Staking up and supporting tomato plants has got to be one of the more time-consuming pastimes of the home gardener, and there’s plenty of ways to do it. Circular cages, bamboo stakes, stacked hoops, special ties that won’t hurt the vines, you name it, the home stores will be glad to sell it to you.
If you have a garden and a library, you have all you need. ~ Marcus Tullius Cicero
In past seasons, I’ve used bamboo and wood stakes in the raised beds, and spent quite a bit of time tying the vines to the stakes. Last year, I tried my hand at cattle panels.
Cattle panels are basically farm fencing material made of heavy-gauge galvanized wire. I found some just laying around on our newly-purchased acreage, and put it it to use in the home garden as a vertical trellis. You can catch just a glimpse of it amidst all the tomato greenery below.
So using cattle panels for trellising is fairly common, and not that clever.
What is clever is rotating the panels ninety degrees to the horizontal, and growing the tomatoes through the panels. Again, not my idea. I saw this method year in what I think was Oklahoma Gardener magazine. I’d give more credit than this, but I can’t find a source on the interwebpipes.
The one tomato bed in the back yard had already six tomato plants (Husky Cherry, Lemon Boy, Better Boy, Golden Sunrise, and Juliet). Should have planned a little better, but the weather’s been nice, making for an impatient gardener (get those plant in the ground now!)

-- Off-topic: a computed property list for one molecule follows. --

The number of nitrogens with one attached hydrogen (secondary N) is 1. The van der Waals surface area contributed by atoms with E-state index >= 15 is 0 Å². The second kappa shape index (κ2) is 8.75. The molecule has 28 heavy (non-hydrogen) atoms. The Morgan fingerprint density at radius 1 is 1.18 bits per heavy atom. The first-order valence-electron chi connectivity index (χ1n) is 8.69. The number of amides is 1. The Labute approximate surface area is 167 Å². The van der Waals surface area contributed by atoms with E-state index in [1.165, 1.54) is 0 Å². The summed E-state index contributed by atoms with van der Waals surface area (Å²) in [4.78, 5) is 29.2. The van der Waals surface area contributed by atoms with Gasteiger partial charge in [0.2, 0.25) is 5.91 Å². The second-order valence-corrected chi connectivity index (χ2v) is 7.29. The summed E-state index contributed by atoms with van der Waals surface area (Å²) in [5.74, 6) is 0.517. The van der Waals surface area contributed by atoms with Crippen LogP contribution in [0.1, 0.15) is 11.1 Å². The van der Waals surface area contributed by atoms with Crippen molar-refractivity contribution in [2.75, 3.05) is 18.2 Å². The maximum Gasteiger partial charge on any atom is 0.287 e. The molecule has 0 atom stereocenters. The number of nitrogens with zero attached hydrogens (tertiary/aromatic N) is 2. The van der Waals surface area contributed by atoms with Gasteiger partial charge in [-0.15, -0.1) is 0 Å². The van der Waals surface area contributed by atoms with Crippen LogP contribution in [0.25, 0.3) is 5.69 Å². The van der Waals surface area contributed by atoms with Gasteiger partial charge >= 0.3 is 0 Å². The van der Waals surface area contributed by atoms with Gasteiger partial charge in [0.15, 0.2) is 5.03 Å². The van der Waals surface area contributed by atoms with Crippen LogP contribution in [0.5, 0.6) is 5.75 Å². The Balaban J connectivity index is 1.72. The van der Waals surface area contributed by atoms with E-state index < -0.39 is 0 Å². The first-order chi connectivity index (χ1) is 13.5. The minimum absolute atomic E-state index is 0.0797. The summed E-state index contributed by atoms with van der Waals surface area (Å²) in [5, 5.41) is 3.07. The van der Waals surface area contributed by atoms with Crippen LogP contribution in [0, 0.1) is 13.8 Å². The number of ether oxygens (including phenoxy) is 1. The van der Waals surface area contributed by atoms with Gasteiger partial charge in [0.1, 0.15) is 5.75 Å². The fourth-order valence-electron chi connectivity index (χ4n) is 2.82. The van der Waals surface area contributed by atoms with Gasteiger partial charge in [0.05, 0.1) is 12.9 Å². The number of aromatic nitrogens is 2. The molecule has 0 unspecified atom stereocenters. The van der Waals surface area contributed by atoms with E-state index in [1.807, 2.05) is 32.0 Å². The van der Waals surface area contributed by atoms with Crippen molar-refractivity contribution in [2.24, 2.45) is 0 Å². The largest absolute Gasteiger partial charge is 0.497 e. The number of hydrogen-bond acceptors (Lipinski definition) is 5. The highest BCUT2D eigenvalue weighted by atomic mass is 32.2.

My neighbour asked if he could use my lawnmower and I told him of course he could, so long as he didn’t take it out of my garden. ~ Eric Morecambe
The slight trick was to get the vertical 4′ x 8′ panel, and flip it horizontal, without any other helping hands, and without hurting the new plants. Using some twine to suspend the panel from the support frame, I got ready the cross supports.
Once the cross braces are screwed in about two feet above the plants, the panel is secured with some zip ties.
That’s panel number one, at two feet elevation. The next two will be put at four and six feet high, and should save some time, as the tomato vines grow up through the panel squares. To guide the plants up the panel, a couple of bamboo stakes per plant for support.
Cattle panels are readily available at farm & garden stores like Atwood’s and Tractor Supply, or from farm auctions. Or, you could do what I did, go the extreme expensive route and buy some acreage out in the country. There’s bound to be some cattle panels laying around somewhere.